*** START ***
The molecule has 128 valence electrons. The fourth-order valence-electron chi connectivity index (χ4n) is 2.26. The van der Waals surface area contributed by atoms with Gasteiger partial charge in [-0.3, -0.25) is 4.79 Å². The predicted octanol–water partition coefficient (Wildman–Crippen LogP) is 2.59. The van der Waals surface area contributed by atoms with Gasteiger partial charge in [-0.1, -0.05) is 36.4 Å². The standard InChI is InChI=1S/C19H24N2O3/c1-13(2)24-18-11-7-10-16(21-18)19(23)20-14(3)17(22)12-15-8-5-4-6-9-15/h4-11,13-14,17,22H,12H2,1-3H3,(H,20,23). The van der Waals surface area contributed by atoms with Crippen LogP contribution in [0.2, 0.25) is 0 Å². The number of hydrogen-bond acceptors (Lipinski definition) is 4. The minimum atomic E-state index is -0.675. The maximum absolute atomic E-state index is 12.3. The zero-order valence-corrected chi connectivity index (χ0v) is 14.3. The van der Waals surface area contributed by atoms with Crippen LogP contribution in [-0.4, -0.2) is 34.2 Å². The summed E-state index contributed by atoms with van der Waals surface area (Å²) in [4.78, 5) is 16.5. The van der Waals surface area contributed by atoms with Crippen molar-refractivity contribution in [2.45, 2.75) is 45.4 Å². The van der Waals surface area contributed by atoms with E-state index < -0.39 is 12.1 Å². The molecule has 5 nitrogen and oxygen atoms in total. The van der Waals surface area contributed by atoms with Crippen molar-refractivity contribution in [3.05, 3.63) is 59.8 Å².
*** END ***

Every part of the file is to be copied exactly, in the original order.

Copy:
The molecule has 128 valence electrons. The fourth-order valence-electron chi connectivity index (χ4n) is 2.26. The van der Waals surface area contributed by atoms with Gasteiger partial charge in [-0.3, -0.25) is 4.79 Å². The predicted octanol–water partition coefficient (Wildman–Crippen LogP) is 2.59. The van der Waals surface area contributed by atoms with Gasteiger partial charge in [-0.1, -0.05) is 36.4 Å². The standard InChI is InChI=1S/C19H24N2O3/c1-13(2)24-18-11-7-10-16(21-18)19(23)20-14(3)17(22)12-15-8-5-4-6-9-15/h4-11,13-14,17,22H,12H2,1-3H3,(H,20,23). The van der Waals surface area contributed by atoms with Crippen LogP contribution in [0.2, 0.25) is 0 Å². The number of hydrogen-bond acceptors (Lipinski definition) is 4. The minimum atomic E-state index is -0.675. The maximum absolute atomic E-state index is 12.3. The zero-order valence-corrected chi connectivity index (χ0v) is 14.3. The van der Waals surface area contributed by atoms with Crippen LogP contribution in [-0.4, -0.2) is 34.2 Å². The summed E-state index contributed by atoms with van der Waals surface area (Å²) in [4.78, 5) is 16.5. The van der Waals surface area contributed by atoms with Crippen molar-refractivity contribution in [2.45, 2.75) is 45.4 Å². The van der Waals surface area contributed by atoms with E-state index < -0.39 is 12.1 Å². The molecule has 5 nitrogen and oxygen atoms in total. The van der Waals surface area contributed by atoms with Crippen molar-refractivity contribution in [3.05, 3.63) is 59.8 Å².